Sunday, December 30, 2012
Tuesday, December 18, 2012
Wednesday, December 12, 2012
Thursday, December 6, 2012
Monday, December 3, 2012
Tuesday, November 27, 2012
- Leaky faucets can waste over 1,000 gallons a year
- Leaky toilets can waste 7,000 gallons a month
- A five-minute shower saves more water than a tub bath
- Water running while you brush your teeth or shave
- Sprinkler heads need to be adjusted to spray on the yard only
- Install a rain sensor on sprinkler system
- Pool equipment can be a hidden source of wasted water
- Turn off all the water faucets and appliances; don't forget the ice maker.
- Open the water meter, usually located near the sidewalk in the front of the house. You may need a water key that can be purchased from a home improvement store or possibly borrowed from a neighbor.
- Locate the dial indicating water usage. It should not be moving since all of the water is off. If it is still moving, verify that you have turned off anything that might be using water.
- If it appears to be still, make a mark with a Sharpie and wait 15 minutes. If the flow indicator has moved, you probably have a leak.
- Now that you've confirmed that you have a leak, you may need help in locating it. A plumber or leak specialist may be able to help you track it down and repair it.
Monday, November 19, 2012
Wednesday, November 14, 2012
Saturday, November 10, 2012
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Tuesday, November 6, 2012
Wednesday, October 31, 2012
A 30 year fixed-rate mortgage hasn't always been the standard. As part of FDR's New Deal in 1934, the Federal Housing Administration was created to help Americans purchase homes with affordable terms.
Prior to then, many loans had an amount due at the end of the term called a balloon. Most mortgages had adjustable interest rates even though some might be fixed for a short time. While banks would loan money on a home, they retained the right to call the note due at any time which could exert considerable stress on borrowers.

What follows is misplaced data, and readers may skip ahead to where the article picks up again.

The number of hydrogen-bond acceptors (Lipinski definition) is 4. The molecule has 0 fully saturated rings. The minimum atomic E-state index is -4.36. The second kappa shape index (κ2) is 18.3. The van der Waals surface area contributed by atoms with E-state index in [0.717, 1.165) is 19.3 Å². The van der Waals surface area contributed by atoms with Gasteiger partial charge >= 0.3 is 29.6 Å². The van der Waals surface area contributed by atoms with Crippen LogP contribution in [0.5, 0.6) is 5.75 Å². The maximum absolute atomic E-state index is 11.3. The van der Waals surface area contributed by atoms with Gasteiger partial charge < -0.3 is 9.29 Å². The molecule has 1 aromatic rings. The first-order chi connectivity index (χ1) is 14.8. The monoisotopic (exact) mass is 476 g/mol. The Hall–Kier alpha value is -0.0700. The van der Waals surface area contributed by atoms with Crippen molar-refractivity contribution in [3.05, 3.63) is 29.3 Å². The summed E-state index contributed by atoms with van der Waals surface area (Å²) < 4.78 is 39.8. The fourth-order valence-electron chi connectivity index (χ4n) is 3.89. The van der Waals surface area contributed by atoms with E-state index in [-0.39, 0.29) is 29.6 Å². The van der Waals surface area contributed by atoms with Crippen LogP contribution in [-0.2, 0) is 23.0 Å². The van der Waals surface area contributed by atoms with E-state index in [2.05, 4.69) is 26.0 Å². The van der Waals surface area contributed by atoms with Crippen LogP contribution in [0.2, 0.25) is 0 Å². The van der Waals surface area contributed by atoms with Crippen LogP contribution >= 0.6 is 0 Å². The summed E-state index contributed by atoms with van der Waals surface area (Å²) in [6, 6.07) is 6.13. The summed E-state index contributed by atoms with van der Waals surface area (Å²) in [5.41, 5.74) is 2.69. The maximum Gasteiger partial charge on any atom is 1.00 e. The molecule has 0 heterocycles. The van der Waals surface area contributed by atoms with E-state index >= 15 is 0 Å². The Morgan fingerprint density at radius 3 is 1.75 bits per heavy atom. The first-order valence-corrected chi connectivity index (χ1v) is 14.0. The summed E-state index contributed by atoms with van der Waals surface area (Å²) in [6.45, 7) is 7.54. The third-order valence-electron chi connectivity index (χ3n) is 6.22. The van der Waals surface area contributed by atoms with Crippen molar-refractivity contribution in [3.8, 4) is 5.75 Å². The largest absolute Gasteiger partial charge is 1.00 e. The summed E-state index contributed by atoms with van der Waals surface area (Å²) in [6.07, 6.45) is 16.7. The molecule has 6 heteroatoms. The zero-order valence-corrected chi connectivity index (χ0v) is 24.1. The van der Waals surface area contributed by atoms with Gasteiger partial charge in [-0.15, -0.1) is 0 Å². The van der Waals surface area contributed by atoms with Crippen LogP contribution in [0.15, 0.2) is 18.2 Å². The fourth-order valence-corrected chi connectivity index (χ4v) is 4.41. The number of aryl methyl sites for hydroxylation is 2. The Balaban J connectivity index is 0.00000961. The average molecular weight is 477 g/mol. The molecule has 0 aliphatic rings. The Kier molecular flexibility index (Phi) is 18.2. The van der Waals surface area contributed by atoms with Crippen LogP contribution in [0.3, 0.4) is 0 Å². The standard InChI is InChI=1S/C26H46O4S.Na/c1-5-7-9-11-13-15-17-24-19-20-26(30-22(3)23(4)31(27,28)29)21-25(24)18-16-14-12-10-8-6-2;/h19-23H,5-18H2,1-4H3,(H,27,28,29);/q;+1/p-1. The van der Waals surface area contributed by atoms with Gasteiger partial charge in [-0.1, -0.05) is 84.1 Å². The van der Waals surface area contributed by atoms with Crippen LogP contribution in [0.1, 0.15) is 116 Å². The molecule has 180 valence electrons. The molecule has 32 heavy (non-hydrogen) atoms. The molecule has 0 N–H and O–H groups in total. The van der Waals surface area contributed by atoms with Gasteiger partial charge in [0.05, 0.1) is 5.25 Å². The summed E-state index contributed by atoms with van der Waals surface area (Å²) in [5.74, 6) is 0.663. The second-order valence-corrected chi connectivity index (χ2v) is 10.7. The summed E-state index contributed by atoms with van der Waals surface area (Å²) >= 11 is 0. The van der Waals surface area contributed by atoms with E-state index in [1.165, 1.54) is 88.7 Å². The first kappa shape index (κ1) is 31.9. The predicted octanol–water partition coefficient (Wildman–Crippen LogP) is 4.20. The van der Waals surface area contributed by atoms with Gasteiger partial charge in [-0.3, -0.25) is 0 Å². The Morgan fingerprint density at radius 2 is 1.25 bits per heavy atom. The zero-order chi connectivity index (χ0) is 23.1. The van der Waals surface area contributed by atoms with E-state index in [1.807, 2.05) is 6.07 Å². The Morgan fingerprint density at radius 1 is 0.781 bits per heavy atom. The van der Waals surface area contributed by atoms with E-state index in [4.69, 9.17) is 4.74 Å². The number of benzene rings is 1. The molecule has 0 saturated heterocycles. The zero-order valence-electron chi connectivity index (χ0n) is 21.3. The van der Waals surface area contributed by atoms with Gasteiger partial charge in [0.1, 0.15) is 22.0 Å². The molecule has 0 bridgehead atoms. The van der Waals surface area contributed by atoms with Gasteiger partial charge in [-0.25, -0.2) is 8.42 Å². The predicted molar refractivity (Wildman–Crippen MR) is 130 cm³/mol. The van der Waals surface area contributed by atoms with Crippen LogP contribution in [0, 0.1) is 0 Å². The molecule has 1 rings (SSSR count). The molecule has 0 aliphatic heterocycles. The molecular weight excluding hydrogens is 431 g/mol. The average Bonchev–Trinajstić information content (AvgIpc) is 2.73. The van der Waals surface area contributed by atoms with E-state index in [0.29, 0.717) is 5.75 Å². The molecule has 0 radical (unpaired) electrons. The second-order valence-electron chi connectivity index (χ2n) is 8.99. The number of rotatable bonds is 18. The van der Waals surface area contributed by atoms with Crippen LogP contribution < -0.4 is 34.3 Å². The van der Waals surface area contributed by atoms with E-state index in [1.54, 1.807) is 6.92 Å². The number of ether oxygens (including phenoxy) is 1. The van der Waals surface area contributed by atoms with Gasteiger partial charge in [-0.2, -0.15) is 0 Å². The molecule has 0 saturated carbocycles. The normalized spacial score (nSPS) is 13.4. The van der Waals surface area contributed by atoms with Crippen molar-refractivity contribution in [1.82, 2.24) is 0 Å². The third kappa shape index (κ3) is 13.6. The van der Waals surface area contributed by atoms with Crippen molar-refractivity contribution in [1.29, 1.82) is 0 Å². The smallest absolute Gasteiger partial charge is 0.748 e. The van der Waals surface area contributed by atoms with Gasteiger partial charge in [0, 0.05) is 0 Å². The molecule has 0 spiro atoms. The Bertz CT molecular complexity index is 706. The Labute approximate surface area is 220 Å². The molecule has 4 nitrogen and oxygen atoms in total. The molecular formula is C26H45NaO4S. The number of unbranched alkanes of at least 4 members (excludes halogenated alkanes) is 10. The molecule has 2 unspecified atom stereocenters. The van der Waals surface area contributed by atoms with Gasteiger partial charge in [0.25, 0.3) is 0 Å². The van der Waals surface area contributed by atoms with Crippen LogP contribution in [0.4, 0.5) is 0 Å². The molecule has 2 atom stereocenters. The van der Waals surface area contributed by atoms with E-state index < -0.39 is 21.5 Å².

FHA, during this time, introduced mortgages that offered a fixed rate of interest to the borrower for a 30 year term. This fully amortized loan provided borrowers a financial vehicle that would help them achieve the American Dream while minimizing the risk of having a loan called without the resources to pay it off. It brought long-term stability to the housing market and helped stimulate the economic recovery at a very difficult time in our nation's history.
Roughly, a third of the mortgages created in 2011 were less than 30 year terms. Many homeowners, similar to those after the Great Depression, would like to get their home paid for as soon as possible. Shorter term mortgages typically have a lower interest rate but higher payments due to fewer years to amortize the mortgage.
Monday, October 22, 2012
The question plaguing every tenant who wants a home of their own is whether they should continue to rent or is it the right time to buy?
The combination of good prices and low mortgage rates make it considerably cheaper to own than rent in most markets. Assuming a person is qualified with a down payment and won't be moving for several years, there may not be a better time to buy a home.
In the example below, the total house payment is $1,281.01 compared to $1,500 to rent the same home. Before you consider any of the financial benefits attached to home ownership, it's cheaper to own than to rent.
The net cost of housing falls to $764 or just more than half the house payment when you consider the principal reduction due to normal amortization, a modest appreciation and the tax savings along with a reasonable maintenance expense that a tenant would not have to pay.
One of the biggest benefits is the growing equity. As the value goes up, the unpaid balance goes down. A favorable leverage causes their low down payment to grow to $40,609 in a short seven years based on a modest 1% appreciation.